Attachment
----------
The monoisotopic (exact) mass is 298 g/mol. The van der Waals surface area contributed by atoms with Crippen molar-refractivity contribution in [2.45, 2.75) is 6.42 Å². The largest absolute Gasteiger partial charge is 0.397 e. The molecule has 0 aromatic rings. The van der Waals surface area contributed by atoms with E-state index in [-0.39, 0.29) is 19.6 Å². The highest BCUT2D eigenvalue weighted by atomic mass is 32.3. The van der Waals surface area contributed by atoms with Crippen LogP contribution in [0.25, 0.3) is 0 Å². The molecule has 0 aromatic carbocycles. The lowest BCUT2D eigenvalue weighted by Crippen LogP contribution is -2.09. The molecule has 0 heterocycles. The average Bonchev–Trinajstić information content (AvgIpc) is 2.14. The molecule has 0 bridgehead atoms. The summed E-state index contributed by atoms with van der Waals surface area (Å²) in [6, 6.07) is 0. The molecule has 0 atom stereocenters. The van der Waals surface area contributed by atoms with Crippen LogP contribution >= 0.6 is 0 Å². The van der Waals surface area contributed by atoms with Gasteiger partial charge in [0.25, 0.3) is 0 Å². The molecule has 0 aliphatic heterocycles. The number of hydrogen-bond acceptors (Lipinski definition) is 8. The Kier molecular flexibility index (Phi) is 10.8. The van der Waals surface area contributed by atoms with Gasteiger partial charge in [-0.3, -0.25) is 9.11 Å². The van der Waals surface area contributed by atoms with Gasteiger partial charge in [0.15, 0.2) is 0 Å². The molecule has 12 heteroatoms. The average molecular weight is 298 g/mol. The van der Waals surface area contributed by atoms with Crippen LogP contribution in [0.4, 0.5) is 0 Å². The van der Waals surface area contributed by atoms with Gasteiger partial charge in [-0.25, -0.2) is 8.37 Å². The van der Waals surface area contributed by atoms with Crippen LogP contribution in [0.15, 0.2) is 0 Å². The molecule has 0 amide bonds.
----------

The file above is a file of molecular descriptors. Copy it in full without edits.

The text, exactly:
The monoisotopic (exact) mass is 298 g/mol. The van der Waals surface area contributed by atoms with Crippen molar-refractivity contribution in [2.45, 2.75) is 6.42 Å². The largest absolute Gasteiger partial charge is 0.397 e. The molecule has 0 aromatic rings. The van der Waals surface area contributed by atoms with E-state index in [-0.39, 0.29) is 19.6 Å². The highest BCUT2D eigenvalue weighted by atomic mass is 32.3. The van der Waals surface area contributed by atoms with Crippen LogP contribution in [0.25, 0.3) is 0 Å². The molecule has 0 aromatic carbocycles. The lowest BCUT2D eigenvalue weighted by Crippen LogP contribution is -2.09. The molecule has 0 heterocycles. The average Bonchev–Trinajstić information content (AvgIpc) is 2.14. The molecule has 0 bridgehead atoms. The summed E-state index contributed by atoms with van der Waals surface area (Å²) in [6, 6.07) is 0. The molecule has 0 atom stereocenters. The van der Waals surface area contributed by atoms with Crippen LogP contribution >= 0.6 is 0 Å². The van der Waals surface area contributed by atoms with Gasteiger partial charge in [0.25, 0.3) is 0 Å². The molecule has 0 aliphatic heterocycles. The number of hydrogen-bond acceptors (Lipinski definition) is 8. The Kier molecular flexibility index (Phi) is 10.8. The van der Waals surface area contributed by atoms with Gasteiger partial charge in [-0.3, -0.25) is 9.11 Å². The van der Waals surface area contributed by atoms with Gasteiger partial charge in [0.15, 0.2) is 0 Å². The molecule has 12 heteroatoms. The average molecular weight is 298 g/mol. The van der Waals surface area contributed by atoms with Crippen LogP contribution in [0.4, 0.5) is 0 Å². The van der Waals surface area contributed by atoms with Gasteiger partial charge in [-0.25, -0.2) is 8.37 Å². The van der Waals surface area contributed by atoms with Crippen LogP contribution in [0.15, 0.2) is 0 Å². The molecule has 0 amide bonds.